La Paz, december 2019
This paper investigates the location patterns of coworking spaces, the effects of coworking spaces on the local and urban context, and coworking spaces potential opportunities for the creation of local economic development, issues that have been neglected in a Bolivian context by the existing literature. The focus of this paper is on La Paz, Bolivia’s political capital and the city in Bolivia which host the largest number of coworking spaces. The paper addresses three main questions: (1) Where are the main locations of coworking spaces in La Paz? (2) to what extent do coworking spaces generate transformative effects on the local respectively the urban scale? (e.g. physical transformations, changes in practices, community building) (3) how do coworking spaces create potential opportunities for local economic development? Desk research demonstrated that location patterns of coworking spaces are concentrated to two main commercial areas of the city, as well as to the main infrastructural and transportation axes. Field research highlighted local and urban effects, such as local community initiatives and micro-urban transformations in both spaces and practices. Lastly, field research assessed coworking spaces role in the socio-economic ecosystem. Three main typologies have been identified: the first type of coworking spaces act as “social entrepreneurship and start-up incubators” with a supportive role and closer ties to social and urban issues, the second type of coworking spaces act as “coffee and cowork incubators” providing cafés with shared workspaces, the third type of coworking spaces act as “real estate business incubators” and are mainly a commercial product responding the demand for flexible office spaces. This paper, therefore, helps to fill the gap in the literature about the location patterns of these new working spaces and their effects at different scales both in terms of spaces and practices, as well as local economic development.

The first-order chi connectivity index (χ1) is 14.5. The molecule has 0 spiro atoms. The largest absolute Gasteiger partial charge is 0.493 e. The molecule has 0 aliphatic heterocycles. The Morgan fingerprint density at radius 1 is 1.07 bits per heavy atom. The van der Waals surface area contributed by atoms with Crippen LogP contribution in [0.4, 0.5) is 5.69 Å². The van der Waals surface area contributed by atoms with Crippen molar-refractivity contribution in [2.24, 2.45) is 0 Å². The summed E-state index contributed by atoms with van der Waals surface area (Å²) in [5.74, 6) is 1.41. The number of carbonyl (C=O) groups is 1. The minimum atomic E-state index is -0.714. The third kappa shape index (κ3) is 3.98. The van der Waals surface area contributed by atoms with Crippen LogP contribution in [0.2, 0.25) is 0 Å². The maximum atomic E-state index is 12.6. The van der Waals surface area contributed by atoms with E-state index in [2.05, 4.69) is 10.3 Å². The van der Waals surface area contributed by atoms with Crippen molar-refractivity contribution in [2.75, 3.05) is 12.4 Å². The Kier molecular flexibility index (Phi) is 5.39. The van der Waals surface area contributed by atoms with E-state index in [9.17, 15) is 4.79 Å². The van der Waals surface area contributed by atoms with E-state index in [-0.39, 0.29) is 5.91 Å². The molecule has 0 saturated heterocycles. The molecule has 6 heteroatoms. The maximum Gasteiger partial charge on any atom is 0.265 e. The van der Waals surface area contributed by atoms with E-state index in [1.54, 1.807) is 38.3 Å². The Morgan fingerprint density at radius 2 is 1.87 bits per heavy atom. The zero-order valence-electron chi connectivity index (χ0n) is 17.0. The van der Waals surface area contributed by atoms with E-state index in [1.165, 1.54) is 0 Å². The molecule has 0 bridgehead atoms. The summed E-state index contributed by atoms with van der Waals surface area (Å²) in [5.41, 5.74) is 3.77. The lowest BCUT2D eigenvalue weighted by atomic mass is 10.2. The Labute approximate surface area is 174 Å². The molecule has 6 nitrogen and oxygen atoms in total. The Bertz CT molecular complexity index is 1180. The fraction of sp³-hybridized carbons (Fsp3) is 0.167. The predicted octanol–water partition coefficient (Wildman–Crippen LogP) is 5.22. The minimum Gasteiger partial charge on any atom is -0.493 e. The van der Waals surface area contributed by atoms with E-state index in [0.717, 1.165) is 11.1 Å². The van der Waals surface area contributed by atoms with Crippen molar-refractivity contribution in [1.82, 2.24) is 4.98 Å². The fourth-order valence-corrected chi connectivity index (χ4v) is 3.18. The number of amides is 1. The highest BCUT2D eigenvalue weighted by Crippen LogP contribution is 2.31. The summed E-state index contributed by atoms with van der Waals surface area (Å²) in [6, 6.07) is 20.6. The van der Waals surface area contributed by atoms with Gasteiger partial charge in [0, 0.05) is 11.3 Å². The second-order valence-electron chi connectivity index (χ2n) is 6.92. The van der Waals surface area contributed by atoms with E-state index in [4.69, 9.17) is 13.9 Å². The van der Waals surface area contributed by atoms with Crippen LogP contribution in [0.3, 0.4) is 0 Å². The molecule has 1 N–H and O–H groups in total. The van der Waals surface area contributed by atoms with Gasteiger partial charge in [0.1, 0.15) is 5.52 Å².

Keywords: Coworking spaces, sharing economy, location patterns, urban effects, local economic development, innovation.
JEL classification: D85, L84, O12, O31.